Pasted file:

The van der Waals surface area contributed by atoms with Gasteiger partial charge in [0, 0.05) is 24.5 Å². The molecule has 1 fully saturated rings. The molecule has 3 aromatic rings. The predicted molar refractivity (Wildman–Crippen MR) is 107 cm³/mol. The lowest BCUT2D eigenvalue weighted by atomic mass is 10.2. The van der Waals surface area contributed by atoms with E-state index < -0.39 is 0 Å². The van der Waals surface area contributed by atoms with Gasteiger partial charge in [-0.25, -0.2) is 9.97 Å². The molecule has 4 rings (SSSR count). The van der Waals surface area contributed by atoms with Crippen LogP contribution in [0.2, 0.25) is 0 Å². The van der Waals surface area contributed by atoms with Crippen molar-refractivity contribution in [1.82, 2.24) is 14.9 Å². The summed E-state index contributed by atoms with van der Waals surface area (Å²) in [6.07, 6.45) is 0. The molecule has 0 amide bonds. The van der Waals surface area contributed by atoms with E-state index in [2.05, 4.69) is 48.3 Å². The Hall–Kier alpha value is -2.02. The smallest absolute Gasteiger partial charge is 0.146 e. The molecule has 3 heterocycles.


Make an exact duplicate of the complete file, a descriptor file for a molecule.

The van der Waals surface area contributed by atoms with Gasteiger partial charge in [0, 0.05) is 24.5 Å². The molecule has 1 fully saturated rings. The molecule has 3 aromatic rings. The predicted molar refractivity (Wildman–Crippen MR) is 107 cm³/mol. The lowest BCUT2D eigenvalue weighted by atomic mass is 10.2. The van der Waals surface area contributed by atoms with E-state index < -0.39 is 0 Å². The van der Waals surface area contributed by atoms with Gasteiger partial charge in [-0.25, -0.2) is 9.97 Å². The molecule has 4 rings (SSSR count). The van der Waals surface area contributed by atoms with Crippen LogP contribution in [0.2, 0.25) is 0 Å². The van der Waals surface area contributed by atoms with Crippen molar-refractivity contribution in [1.82, 2.24) is 14.9 Å². The summed E-state index contributed by atoms with van der Waals surface area (Å²) in [6.07, 6.45) is 0. The molecule has 0 amide bonds. The van der Waals surface area contributed by atoms with E-state index in [2.05, 4.69) is 48.3 Å². The Hall–Kier alpha value is -2.02. The smallest absolute Gasteiger partial charge is 0.146 e. The molecule has 3 heterocycles.